Vaccinating our pet dogs, cats, rabbits and ferrets is an important tool in protecting them against serious infectious diseases. Vaccines form part of our preventative healthcare programme alongside flea treatment, parasite treatment and neutering. Vaccines can be given as injection into the skin or in some cases drops into the nose. Vaccines are safe formulations… Read more »
Posts Categorized: rabbits
In recent years a new viral disease has emerged in rabbits, termed Rabbit Haemorrhagic Disease 2. This is a new variant on Rabbit Viral Haemorrhagic Disease (RHD1). RHD2 (Like myxomatosis and RHD1) is extremely contagious and can be spread by flies or contaminated objects which means that indoor only rabbits can also be affected. This… Read more »
Christmas is a great time for everyone. Unfortunately, at this time of year we often see animals that are quite poorly. In many cases it is very avoidable especially if you follow our ten top tips to keep your pet healthy at Christmas. Avoid feeding your pets Christmas cake or mince pies, as raisins (and grapes)… Read more »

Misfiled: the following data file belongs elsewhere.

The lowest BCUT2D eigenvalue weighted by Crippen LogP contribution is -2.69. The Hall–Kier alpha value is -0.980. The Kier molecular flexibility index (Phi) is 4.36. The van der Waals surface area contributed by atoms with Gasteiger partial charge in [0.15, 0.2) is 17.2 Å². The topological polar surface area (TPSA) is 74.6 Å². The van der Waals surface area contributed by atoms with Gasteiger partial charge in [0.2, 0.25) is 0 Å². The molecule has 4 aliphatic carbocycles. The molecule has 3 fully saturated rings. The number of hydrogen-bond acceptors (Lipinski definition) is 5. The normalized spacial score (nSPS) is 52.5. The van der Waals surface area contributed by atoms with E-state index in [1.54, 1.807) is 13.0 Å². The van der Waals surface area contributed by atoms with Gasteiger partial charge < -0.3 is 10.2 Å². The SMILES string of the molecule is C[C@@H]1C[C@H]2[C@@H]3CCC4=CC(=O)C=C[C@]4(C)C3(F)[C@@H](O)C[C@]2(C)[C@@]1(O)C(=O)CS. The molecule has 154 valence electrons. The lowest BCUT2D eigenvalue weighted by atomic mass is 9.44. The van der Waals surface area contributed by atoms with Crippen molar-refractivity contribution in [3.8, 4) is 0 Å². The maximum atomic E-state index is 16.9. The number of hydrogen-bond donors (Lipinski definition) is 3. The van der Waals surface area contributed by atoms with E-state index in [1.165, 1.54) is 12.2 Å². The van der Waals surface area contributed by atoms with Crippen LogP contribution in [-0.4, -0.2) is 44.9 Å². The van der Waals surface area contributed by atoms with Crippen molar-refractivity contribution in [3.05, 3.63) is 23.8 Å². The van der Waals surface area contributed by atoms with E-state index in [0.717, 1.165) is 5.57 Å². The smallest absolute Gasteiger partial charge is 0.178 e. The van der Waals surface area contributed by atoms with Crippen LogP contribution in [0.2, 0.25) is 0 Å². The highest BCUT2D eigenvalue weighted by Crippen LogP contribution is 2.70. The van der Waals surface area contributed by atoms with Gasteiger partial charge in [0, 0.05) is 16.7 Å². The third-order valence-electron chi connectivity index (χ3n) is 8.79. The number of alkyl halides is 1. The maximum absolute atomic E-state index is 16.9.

Unfortunately there has been an outbreak of RHD2 in Teddington recently leading to the death of a number of pet rabbits. RHD2 stands for “Rabbit Haemorrhagic Disease” and the 2 is because this is a second version of the disease. The first version (RHD1) is included in standard vaccination alongside myxomatosis. RHD2 is spread by… Read more »
Jake’s Story This month our Big Bear award goes to Jake. Jake is a 6 and a half year old dwarf lop rabbit. This is picture of him relaxing at home. Poor Jake has a history of bad dentition (teeth) which can be a common problem in rabbits. We initially saw Jake for a second opinion… Read more »
Myxomatosis is sometimes know as Myxi or Myxo which arrived in the UK in the 1950s and decimated the wild population of rabbits. It is still deadly and all rabbits, even indoor rabbits are at risk. A rabbit suffering from Myxi was recently seen in Bushy Park. Please ensure your rabbit’s vaccinations are up to date!… Read more »
Sometimes you will have to take your rabbit to the vet, for neutering, dental checks or because he or she has fallen ill. Since rabbits are prey animals they are easily frightened so it’s important to make the visit to the vet as comfortable as possible.